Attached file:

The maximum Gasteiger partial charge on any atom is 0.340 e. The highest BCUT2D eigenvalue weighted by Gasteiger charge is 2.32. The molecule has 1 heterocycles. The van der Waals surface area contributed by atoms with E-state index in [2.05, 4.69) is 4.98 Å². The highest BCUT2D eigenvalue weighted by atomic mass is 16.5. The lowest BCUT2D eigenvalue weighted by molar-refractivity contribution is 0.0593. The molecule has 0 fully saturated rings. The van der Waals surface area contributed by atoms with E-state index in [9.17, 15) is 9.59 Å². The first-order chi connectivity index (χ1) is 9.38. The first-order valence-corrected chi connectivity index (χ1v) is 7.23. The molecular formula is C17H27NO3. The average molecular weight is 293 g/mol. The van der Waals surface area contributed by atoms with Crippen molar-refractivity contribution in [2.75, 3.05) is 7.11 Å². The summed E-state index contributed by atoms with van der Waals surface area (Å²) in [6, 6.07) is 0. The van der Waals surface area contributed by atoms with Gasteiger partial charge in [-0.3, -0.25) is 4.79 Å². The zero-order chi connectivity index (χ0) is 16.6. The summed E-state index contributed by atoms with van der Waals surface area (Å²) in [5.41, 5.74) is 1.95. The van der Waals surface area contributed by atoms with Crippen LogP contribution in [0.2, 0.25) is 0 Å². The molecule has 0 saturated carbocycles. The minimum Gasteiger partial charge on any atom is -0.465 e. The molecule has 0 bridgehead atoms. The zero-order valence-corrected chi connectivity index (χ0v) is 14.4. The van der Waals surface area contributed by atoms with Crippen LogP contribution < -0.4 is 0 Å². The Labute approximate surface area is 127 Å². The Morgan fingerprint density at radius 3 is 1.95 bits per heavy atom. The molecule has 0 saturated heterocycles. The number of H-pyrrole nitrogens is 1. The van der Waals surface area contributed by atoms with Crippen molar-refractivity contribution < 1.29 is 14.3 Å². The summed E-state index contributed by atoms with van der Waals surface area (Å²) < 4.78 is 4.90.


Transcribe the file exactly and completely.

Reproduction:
The maximum Gasteiger partial charge on any atom is 0.340 e. The highest BCUT2D eigenvalue weighted by Gasteiger charge is 2.32. The molecule has 1 heterocycles. The van der Waals surface area contributed by atoms with E-state index in [2.05, 4.69) is 4.98 Å². The highest BCUT2D eigenvalue weighted by atomic mass is 16.5. The lowest BCUT2D eigenvalue weighted by molar-refractivity contribution is 0.0593. The molecule has 0 fully saturated rings. The van der Waals surface area contributed by atoms with E-state index in [9.17, 15) is 9.59 Å². The first-order chi connectivity index (χ1) is 9.38. The first-order valence-corrected chi connectivity index (χ1v) is 7.23. The molecular formula is C17H27NO3. The average molecular weight is 293 g/mol. The van der Waals surface area contributed by atoms with Crippen molar-refractivity contribution in [2.75, 3.05) is 7.11 Å². The summed E-state index contributed by atoms with van der Waals surface area (Å²) in [6, 6.07) is 0. The van der Waals surface area contributed by atoms with Gasteiger partial charge in [-0.3, -0.25) is 4.79 Å². The zero-order chi connectivity index (χ0) is 16.6. The summed E-state index contributed by atoms with van der Waals surface area (Å²) in [5.41, 5.74) is 1.95. The van der Waals surface area contributed by atoms with Crippen LogP contribution in [0.2, 0.25) is 0 Å². The molecule has 0 saturated carbocycles. The minimum Gasteiger partial charge on any atom is -0.465 e. The molecule has 0 bridgehead atoms. The zero-order valence-corrected chi connectivity index (χ0v) is 14.4. The van der Waals surface area contributed by atoms with Crippen LogP contribution < -0.4 is 0 Å². The Labute approximate surface area is 127 Å². The Morgan fingerprint density at radius 3 is 1.95 bits per heavy atom. The molecule has 0 saturated heterocycles. The number of H-pyrrole nitrogens is 1. The van der Waals surface area contributed by atoms with Crippen molar-refractivity contribution < 1.29 is 14.3 Å². The summed E-state index contributed by atoms with van der Waals surface area (Å²) < 4.78 is 4.90.